We have two different groups using the word “Game” differently, and to a degree they have different ethos. Hardcore gamers tend to value a lot more conventional presentations of media. They’re okay with adventure games or even something like Phoenix Wright, they’re not okay with more “artsy fartsy” stuff like Dear Esther, Sunset, and so on. They’re fine with Yume Nikki, or LSD Dream Simulator, but not a lot of their western indie scene equivalents that tend to be more mundane or try to provide more social commentary or seem pretentious in their message. So there’s definitely a measure of exclusion going on here, which is wrongheaded on the part of hardcore gamers. All these pieces of digital art deserve to be discussed in the same communities, they deserve to be distributed through the same channels, and respected for what they are.

And honestly I’m a part of the problem. I don’t like that community very much, for an assortment of reasons, and I’ve argued in bad faith about what a game is before. I’ve obstinately argued with people, using my definition of game and ignoring the obvious overlap with the more general use of it as a category name for digital entertainment. I’m kind of an asshole for doing that and I should probably knock it off.

However despite all this linguistic overlap. Our definition of game controls our ability to talk about games and to some extent think about games. The hardcore aren’t blameless here either, even though they recognize that there’s a linguistic screwup here, they can’t identify why it happened and they make the same mistakes just as often. Discussion about games generally isn’t talking about them in the precise sense that I’ve defined it as, even among hardcore gamers. I mean, you get these hardcore gamers going, “Oh, some games are good because of their stories and it doesn’t matter if their gameplay isn’t great,” just as often as the Interactive Fiction guys that these hardcore gamers dislike.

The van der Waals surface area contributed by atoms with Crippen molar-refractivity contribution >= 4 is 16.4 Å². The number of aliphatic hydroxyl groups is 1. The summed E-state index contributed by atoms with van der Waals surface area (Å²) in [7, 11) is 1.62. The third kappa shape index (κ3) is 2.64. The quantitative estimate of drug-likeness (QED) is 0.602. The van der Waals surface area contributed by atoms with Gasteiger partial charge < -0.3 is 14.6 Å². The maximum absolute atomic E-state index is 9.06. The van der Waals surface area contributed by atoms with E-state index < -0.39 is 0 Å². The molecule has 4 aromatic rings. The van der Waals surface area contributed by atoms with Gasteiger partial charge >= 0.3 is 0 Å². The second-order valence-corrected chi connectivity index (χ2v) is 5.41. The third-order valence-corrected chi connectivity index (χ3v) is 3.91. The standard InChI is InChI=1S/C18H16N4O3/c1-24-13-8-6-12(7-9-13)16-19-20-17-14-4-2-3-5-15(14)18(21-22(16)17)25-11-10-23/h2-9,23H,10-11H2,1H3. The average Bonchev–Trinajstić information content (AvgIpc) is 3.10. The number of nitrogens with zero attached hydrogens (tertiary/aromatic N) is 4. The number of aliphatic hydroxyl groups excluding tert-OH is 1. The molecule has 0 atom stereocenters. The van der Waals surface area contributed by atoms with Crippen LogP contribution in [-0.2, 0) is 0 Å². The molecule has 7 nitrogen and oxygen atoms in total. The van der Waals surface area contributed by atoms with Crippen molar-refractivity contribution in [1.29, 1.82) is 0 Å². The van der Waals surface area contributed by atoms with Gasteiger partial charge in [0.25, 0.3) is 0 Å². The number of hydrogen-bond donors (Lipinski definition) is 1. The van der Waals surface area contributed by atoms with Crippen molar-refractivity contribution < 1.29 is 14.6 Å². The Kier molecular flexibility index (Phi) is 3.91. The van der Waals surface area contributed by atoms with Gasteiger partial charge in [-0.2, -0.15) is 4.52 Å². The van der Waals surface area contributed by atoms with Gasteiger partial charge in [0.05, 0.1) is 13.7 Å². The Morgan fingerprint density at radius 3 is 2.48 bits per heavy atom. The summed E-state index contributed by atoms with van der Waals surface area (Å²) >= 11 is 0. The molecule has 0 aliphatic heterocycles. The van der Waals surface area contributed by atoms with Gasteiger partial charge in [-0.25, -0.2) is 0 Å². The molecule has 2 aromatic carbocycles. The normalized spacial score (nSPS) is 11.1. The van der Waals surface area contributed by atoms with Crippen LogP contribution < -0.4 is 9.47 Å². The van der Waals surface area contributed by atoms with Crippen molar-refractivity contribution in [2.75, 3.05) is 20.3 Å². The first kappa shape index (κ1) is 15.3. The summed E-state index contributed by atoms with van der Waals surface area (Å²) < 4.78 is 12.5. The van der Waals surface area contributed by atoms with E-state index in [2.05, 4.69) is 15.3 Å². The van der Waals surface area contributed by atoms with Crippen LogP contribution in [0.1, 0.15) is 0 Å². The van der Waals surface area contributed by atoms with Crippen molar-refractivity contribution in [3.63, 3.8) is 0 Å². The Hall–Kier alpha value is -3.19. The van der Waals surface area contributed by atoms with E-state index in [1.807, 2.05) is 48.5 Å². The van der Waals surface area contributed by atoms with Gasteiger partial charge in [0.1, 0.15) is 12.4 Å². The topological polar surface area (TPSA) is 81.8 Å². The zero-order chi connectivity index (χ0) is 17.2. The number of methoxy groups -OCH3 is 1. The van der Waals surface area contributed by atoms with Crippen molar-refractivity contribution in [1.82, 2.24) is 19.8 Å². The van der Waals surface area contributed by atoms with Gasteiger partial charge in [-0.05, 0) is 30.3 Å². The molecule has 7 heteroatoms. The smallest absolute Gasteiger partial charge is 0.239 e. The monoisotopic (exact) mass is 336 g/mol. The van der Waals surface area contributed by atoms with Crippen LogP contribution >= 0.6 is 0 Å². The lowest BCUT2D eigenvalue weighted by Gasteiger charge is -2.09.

If we generify the definition of games to include all digital entertainment, then we lose a piece of our history, of what games were before video games. We lose the word to address a specific type of entity, and that’s rather dangerous, especially because we’re already not discussing the formal systems of games very much.

A lot of the interactive fiction people are resistant to reifying the definition here, claiming that hardcore gamers are trying to say that they’re not a part of this big community and they deserve to also get to use the word “Games” to describe their own projects because otherwise it’ll exclude them from the rest of the community, and they’re somewhat right. The hardcore gamers are trying to exclude them. Fixing the linguistic issues here is a tough road to talk, practically impossible. I don’t think we’re going to reach any type of consensus because each side has a semi-legitimate claim to their position and both sides hate each other. I think most gamers and people outside of these more opinionated sides don’t have a strong opinion on the issue. I think they recognize that Interactive Fiction isn’t really a game, but they also won’t really question it being presented as one.

I think it’s still an important distinction to make because there’s parts of games we just aren’t discussing and I think the concepts that we attach words to shape what we’re able to talk about, and the definition of game is particularly important here. I abide by a ton of misnomers, like RPG, when RPGs aren’t about Role-playing, or Action Puzzle game when Tetris isn’t really about puzzles, except in Type-B, but I think losing the word to refer to games is particularly dangerous, because they’re still a largely unexplored and unexamined medium, and if the term is generified to mean interactive art, then we might not be able to refer to the medium anymore, which is kind of sad.

So the tl;dr is, shit’s fucked, we probably can’t fix it. We’re gonna have this fight forever.